HAMBURG, Germany, Jan. 7 (UPI) -- German federal prosecutors are investigating claims that the CIA planned to assassinate a Syrian-German suspected al-Qaida financier living in Hamburg.
Vanity Fair reports in its January issue that the CIA together with military contractor Blackwater, today called Xe, surveyed and secretly plotted to assassinate Mamoun Darkazanli, a Syrian-born man living in the northern German port city of Hamburg.
The report has angered officials here in Germany, who never classified Darkazanli, 51, as a security threat. Federal prosecutors have now launched an investigation. The German government has said it knew nothing about such an operation.
"If this commando really existed and the U.S. government knew about it but didn't notify our government then this would be a very grave incident," Deutsche Welle Online quoted Wolfgang Bosbach, a senior lawmaker of Chancellor Angela Merkel's center-right Christian Democratic Union, as saying.
In a lengthy article about Xe head Erik Prince, Vanity Fair writes that the CIA in 2005 ordered a team of Blackwater hit men to Hamburg, where they surveyed Darkazanli for months to eventually assassinate him. The magazine says neither Washington nor Berlin was informed.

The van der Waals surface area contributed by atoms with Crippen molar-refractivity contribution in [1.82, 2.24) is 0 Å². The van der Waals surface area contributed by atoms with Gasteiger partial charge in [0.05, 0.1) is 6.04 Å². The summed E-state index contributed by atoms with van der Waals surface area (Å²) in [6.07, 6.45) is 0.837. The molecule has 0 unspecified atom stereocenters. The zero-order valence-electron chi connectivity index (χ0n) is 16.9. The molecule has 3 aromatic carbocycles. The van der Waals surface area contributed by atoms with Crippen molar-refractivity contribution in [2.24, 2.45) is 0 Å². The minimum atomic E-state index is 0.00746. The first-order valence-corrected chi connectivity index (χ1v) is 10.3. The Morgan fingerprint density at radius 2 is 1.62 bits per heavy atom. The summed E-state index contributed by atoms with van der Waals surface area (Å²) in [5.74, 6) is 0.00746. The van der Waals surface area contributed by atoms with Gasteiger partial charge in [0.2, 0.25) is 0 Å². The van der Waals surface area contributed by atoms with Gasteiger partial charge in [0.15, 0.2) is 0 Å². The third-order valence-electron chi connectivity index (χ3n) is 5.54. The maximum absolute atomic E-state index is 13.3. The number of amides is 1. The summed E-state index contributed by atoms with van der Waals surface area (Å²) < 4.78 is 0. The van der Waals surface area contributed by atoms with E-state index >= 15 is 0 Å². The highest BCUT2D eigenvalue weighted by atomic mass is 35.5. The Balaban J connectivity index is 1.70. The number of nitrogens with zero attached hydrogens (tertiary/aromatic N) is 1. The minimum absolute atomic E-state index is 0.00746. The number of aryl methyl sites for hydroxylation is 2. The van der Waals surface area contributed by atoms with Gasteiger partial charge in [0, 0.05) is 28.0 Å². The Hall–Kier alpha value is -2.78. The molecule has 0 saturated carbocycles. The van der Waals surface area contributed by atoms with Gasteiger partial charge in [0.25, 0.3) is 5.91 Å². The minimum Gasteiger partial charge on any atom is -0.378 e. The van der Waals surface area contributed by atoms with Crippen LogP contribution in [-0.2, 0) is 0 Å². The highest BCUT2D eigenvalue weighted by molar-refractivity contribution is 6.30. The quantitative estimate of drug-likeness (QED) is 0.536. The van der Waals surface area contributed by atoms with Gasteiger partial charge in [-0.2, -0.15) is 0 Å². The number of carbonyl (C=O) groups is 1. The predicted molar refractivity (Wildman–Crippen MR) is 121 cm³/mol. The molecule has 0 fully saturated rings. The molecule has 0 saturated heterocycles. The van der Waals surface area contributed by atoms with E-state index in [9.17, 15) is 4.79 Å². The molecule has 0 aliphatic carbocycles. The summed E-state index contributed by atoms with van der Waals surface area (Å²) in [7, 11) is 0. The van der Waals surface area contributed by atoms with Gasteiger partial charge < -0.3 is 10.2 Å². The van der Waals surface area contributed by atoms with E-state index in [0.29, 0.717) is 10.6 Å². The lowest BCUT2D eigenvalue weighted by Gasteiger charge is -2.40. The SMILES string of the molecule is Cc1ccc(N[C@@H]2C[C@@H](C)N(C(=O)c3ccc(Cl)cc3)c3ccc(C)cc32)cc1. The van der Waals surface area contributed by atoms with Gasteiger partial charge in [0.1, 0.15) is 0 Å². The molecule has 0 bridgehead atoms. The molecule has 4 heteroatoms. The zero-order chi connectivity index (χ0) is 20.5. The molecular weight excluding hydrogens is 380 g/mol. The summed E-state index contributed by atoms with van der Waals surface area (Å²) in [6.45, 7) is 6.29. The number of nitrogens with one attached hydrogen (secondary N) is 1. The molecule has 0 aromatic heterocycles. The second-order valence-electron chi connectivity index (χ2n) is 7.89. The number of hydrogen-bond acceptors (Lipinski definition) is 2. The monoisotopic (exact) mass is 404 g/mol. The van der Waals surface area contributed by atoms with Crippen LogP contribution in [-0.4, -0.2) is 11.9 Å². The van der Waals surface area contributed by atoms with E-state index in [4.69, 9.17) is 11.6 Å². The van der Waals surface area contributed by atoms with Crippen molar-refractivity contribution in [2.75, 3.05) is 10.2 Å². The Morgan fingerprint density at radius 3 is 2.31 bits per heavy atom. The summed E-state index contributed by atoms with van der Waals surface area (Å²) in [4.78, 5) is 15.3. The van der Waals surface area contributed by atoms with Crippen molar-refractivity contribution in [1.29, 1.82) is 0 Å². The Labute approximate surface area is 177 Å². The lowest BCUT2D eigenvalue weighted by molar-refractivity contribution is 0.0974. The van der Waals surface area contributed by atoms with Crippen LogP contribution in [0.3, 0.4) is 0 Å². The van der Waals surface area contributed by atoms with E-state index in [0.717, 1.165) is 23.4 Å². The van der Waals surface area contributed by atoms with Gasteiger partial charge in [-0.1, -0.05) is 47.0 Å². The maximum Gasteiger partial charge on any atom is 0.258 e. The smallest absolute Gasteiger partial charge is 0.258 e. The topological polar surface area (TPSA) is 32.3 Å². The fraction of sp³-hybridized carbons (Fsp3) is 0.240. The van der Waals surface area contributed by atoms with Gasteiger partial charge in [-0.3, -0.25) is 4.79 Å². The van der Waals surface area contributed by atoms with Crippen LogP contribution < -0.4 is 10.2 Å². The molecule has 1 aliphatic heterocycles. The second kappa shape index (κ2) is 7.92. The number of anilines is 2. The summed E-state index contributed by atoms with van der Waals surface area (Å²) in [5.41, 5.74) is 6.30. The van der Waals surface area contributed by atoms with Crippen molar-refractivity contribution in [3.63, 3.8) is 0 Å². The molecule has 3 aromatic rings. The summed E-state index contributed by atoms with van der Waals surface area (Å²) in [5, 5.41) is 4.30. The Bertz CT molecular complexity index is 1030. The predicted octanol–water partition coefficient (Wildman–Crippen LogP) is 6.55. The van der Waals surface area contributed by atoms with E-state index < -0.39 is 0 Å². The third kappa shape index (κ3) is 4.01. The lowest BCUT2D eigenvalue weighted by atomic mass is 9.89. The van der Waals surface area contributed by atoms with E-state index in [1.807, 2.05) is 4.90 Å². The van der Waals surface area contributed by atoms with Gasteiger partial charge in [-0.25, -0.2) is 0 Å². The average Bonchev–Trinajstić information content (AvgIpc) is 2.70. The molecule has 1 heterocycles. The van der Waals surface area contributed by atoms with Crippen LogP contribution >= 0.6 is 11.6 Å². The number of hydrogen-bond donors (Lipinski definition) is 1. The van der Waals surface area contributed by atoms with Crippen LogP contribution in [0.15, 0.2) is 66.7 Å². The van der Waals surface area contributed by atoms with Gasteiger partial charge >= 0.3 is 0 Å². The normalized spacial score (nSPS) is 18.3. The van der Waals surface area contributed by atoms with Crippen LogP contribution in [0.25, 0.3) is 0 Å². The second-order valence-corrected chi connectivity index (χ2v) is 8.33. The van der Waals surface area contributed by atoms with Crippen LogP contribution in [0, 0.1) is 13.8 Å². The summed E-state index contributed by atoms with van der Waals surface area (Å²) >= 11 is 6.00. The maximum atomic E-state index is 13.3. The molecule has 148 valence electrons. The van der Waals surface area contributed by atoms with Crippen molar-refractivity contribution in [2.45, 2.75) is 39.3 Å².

U.S. intelligence officials believe Darkazanli has provided financing to al-Qaida. The businessman appeared in a wedding video with some of the terrorists who hijacked passenger planes on Sept. 11, 2001. However, German authorities did not consider him a threat. That's why the CIA stepped in to deal with him, the magazine writes.
Washington has called the Vanity Fair report "grossly exaggerated," adding that in 2005 it was eager to repair ties with Germany. An assassination would have greatly undermined that plan.
Germany's opposition politicians care mainly about whether the German government was involved in the alleged assassination plot.
"It can't be true that they knew nothing," Green Party parliamentarian Hans-Christian Stroebele told daily newspaper Hamburger Abendblatt.
German police arrested Darkazanli in late 2004 after Spain issued a warrant accusing him of being a key figure in the al-Qaida terror network and a permanent contact of Osama bin Laden in Germany. Citing insufficient evidence that he really supported al-Qaida, Germany's highest court stopped his extradition and ordered his release.
Darkazanli told German public broadcaster ARD the new allegations left him "speechless."